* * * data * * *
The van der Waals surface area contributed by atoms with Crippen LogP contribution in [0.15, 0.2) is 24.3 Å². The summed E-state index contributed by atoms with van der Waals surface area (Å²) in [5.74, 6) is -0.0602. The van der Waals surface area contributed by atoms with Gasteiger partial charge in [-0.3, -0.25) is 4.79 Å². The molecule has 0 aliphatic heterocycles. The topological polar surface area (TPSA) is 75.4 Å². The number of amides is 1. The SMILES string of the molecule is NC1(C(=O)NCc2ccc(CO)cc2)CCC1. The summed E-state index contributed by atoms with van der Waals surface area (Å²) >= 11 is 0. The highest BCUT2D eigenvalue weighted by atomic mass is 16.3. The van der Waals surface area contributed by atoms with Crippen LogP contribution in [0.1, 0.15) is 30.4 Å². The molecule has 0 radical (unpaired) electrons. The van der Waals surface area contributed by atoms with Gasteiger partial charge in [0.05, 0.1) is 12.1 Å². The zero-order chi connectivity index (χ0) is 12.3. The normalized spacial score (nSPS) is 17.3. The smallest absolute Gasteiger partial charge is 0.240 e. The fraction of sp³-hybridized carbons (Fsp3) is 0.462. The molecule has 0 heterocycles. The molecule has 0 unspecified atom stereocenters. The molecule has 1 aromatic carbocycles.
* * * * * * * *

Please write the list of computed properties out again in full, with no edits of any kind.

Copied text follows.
The van der Waals surface area contributed by atoms with Crippen LogP contribution in [0.15, 0.2) is 24.3 Å². The summed E-state index contributed by atoms with van der Waals surface area (Å²) in [5.74, 6) is -0.0602. The van der Waals surface area contributed by atoms with Gasteiger partial charge in [-0.3, -0.25) is 4.79 Å². The molecule has 0 aliphatic heterocycles. The topological polar surface area (TPSA) is 75.4 Å². The number of amides is 1. The SMILES string of the molecule is NC1(C(=O)NCc2ccc(CO)cc2)CCC1. The summed E-state index contributed by atoms with van der Waals surface area (Å²) >= 11 is 0. The highest BCUT2D eigenvalue weighted by atomic mass is 16.3. The van der Waals surface area contributed by atoms with Crippen LogP contribution in [0.1, 0.15) is 30.4 Å². The molecule has 0 radical (unpaired) electrons. The van der Waals surface area contributed by atoms with Gasteiger partial charge in [0.05, 0.1) is 12.1 Å². The zero-order chi connectivity index (χ0) is 12.3. The normalized spacial score (nSPS) is 17.3. The smallest absolute Gasteiger partial charge is 0.240 e. The fraction of sp³-hybridized carbons (Fsp3) is 0.462. The molecule has 0 heterocycles. The molecule has 0 unspecified atom stereocenters. The molecule has 1 aromatic carbocycles.